[DB-SIG] Getting schemas and other niceties
Mike C. Fletcher
mcfletch at rogers.com
Sat Jul 19 13:37:58 EDT 2003
M.-A. Lemburg wrote:
> Fabien COUTANT wrote:
>> Howver the data model is where a DB access API is concerned. There is a
>> whole class of software that deserves a schema access API: OR
>> mappers, DB
>> designers / reverse-engineering tools, automatic code and web/GUI forms
>> generator, and there are surely others.
> Uhm, we already have such an interface: mxODBC provides these
> interfaces for CPython and zxJDBC for Jython.
Well, technically, *you*, and your clients, of course, have it just now
;) . I'm gathering you're offering that definition/doc as a reference
"spec" for a standardisation effort?
>> Such an extension would be optional, written only once in a given
>> and would benefit a whole set of tools, so this would actually be easier
>> to do than duplicating/understanding/debugging/etc code in each of those
> > ...
>>> W/r to the subject line, I think the best workable approach that
>>> the industry has come up with is the ODBC approach to schema
>> Don't know ODBC, only got my hands on JDBC. I suppose they are
>> similar wrt
>> schema inspection.
Very similar indeed, basically the same tables getting returned AFAICS.
> Have a look at http://www.egenix.com/files/python/mxODBC.pdf
> for a list of cursor level APIs for DB introspection. ODBC has
> had these for a long time and they have proven to provide
> everything you need for the class of software you describe
> above. zxJDBC provides the same set of APIs on top of JDBC.
The APIs seem adequate, though it's not clear from that document, for
instance, how multi-field foreign-key references work (I assume they're
supposed to create two rows in the foreign-key table). BTW, all of the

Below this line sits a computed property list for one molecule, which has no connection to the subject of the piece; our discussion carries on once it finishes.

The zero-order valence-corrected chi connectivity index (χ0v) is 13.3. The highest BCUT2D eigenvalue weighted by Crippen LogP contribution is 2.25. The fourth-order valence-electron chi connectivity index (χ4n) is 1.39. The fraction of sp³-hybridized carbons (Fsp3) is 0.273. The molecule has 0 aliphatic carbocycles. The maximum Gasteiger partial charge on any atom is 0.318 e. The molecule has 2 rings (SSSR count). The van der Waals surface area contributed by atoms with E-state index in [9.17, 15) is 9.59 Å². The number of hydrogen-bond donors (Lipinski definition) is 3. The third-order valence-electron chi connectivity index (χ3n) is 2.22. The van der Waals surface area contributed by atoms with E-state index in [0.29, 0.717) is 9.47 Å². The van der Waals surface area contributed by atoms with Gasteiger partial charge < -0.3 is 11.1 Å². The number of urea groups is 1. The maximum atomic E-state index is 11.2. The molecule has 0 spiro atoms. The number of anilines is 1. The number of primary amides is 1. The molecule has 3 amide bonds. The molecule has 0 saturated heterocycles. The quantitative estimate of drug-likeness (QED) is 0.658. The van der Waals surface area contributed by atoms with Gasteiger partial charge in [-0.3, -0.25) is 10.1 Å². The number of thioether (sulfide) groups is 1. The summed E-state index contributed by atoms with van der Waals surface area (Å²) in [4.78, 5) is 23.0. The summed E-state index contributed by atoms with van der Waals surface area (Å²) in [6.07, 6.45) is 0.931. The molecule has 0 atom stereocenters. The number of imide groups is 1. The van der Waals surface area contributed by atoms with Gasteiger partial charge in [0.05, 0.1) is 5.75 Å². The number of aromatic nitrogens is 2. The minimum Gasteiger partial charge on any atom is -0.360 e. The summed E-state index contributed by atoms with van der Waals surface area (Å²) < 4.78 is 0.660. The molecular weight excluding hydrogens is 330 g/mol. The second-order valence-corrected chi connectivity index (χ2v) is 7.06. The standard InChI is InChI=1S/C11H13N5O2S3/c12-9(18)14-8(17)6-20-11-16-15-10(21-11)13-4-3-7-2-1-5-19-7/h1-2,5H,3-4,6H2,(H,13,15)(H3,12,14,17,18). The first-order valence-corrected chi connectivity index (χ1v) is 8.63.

links to the ODBC docs on MSDN that I tried failed. Questions:
What is specialcolumns supposed to do? It appears to get primary
keys which may be "special" in some way.
Why is the index-retrieval method called statistics? Yes, it
appears to include statistics, but that seems secondary to me.
I don't currently have any code for describing procedures/functions from
the database, that would need to be created. Similarly I don't
currently pull the type descriptions out of the databases.
> If we add optional DB-API extensions, then I'd suggest to
> simply go with the set defined in the mxODBC docs.
Well, most of the system-catalog query stuff seems doable from
PostgreSQL and MySQL (it's basically the same information as I'm
reverse-engineering into an object-based schema description, though the
mxODBC stuff has a considerable number of fields I don't yet extract).
Out of curiousity, do people actually use the table-based formats for
real work? Or do they just parse the tables to create objects
describing the schemas?
Mike C. Fletcher
Designer, VR Plumber, Coder
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